By Marc S. Sanders

Like Louis Letterier’s The Incredible Hulk, director Alan Taylor’s Thor: The Dark World is a very underrated installment in the Marvel Cinematic Universe. It focuses on a lot of humor with well edited action and moments that allow all the major players to offer up good material.

First Chris Hemsworth as Thor. Yeah, he’s doing the same thing and that’s fine. If it ain’t broke, don’t fix it. Moving on… This is an important chapter in the MCU, as it introduces the second of the legendary Infinity Stones, the red Aether, which consumes Thor’s love interest from Earth, Jane Foster, played by Natalie Portman. Fortunately, it provides better writing for Portman to play with. She really is the MacGuffin of the film, and she works as a story device to explore more of Asgaard, one of the best set pieces in all of the Marvel films. Jane uncovers the mysterious stone, or rather liquid, that has been hidden away for centuries; this is all Lord Of The Rings stuff. Once she finds the stone and is consumed with it, then the film segues into its originality.

Apparently, it’s not good if the Aether is used for destruction while the Nine Realms are in Convergence, which we are told happens every 5,000 years. What is Convergence? Well, that’s where it’s fun to watch Thor: The Dark World. The Nine Realms line up, literally like a rainbow of circles stacking on top of one another. It’s really cool to look at. What’s more fun is how Jane and her crew drop random objects into an open space within a deserted London warehouse and then it disappears, and then drops back down to them from above their heads. Sometimes, they drop something, only the objects don’t return at all. I like all of this stuff, because it’s all visual and ultimately that is what movies are about. Showing us something. Asgaard, The Convergence, Thor’s swing of his hammer, the Aethar, it’s all fun to see. I’ll credit Alan Taylor’s direction for a lot of this. He’s shown great achievements in Game Of Thrones. He carries his visions over to Thor’s universe.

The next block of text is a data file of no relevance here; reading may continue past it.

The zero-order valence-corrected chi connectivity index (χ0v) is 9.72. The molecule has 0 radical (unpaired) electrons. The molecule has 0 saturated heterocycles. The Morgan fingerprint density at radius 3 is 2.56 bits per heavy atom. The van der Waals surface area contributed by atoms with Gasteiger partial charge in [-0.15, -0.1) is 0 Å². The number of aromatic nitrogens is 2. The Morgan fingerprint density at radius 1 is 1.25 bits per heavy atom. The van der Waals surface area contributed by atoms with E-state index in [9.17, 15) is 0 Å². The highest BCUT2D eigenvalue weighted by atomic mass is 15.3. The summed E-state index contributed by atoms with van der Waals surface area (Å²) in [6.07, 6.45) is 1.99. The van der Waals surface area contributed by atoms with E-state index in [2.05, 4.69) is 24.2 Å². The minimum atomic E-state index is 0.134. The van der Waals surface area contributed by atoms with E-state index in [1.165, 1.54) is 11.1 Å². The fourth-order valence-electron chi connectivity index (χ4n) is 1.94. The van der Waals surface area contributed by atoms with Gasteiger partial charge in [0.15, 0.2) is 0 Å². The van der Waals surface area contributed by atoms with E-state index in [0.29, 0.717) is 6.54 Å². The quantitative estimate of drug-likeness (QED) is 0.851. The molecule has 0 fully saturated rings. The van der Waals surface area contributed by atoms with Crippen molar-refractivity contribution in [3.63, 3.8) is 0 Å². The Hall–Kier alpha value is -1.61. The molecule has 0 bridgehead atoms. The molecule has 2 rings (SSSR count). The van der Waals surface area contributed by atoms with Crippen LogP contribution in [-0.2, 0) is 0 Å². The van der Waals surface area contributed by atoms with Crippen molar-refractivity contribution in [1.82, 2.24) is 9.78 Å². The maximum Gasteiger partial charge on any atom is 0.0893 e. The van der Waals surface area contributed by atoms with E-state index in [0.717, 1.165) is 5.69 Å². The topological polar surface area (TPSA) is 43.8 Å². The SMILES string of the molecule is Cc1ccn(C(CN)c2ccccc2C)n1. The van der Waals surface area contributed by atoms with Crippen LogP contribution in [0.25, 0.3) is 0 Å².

Next is the villain is Malekeith, the head of the Dark Elves, with some really wicked looking makeup, and it only gets more wicked as he progressively gets more powerful. He wants to get the Aether and bring the Nine Realms into Darkness. Christopher Eccleston (best known for G.I. Joe; that should tell you something) takes on this role which is nothing special. I don’t care so much about the villain in this film as I do about the conflict of the story. The conflict is the real treat. Eccleston is nothing special. He’s not bad. He’s not good. He’s just nothing special. Moving on…

Tom Hiddleston is back as the trickster Loki, one of the best written characters in all of the Marvel Cinematic Universe. The script gives him a lot to play with and opportunities to irritate and antagonize Thor who reluctantly recruits his assistance. “Well done. You just decapitated your grandfather.” See the movie (again?) and you’ll love the timing of this line. Hiddleston has fun with the levity of Loki but there is a sad central story to the adopted son of Odin. During his first appearance in the film, following his incision of the New York alien invasion from The Avengers, Loki is arrested in chains to stand before his father, and Hiddleston clicks his heels together at attention, giving a serious grimace before declaring “I really don’t see what all the fuss is about.” Hiddleston continues to work and develop at this favorite character who remains tricky and unpredictable. I love it.

Anthony Hopkins is back as Odin, Thor’s father. Yeah, he’s doing the same thing and that’s fine. Again, if it ain’t broke, don’t fix it. Moving on…

There’s a lot of fantastic sci fi and fantasy sequences to this film and from a CGI perspective, it’s artistically beautiful. It’s just a fun ride of exploration. Thor was never a favorite comic book character of mine growing up. The MCU opened my eyes to something special in his adventures and those that surround him. It’s even great when Thor jumps on the tube to return to a battle in Greenwich Village. I’m expecting some energetic debate on my feelings towards this film. Bring it on and I’ll match you. As Thor might say after his hammer turns a giant rock monster to rubble, “Anyone else?”

Reader, if I can quote this film three times in a review that should tell you how much I love Thor: The Dark World.

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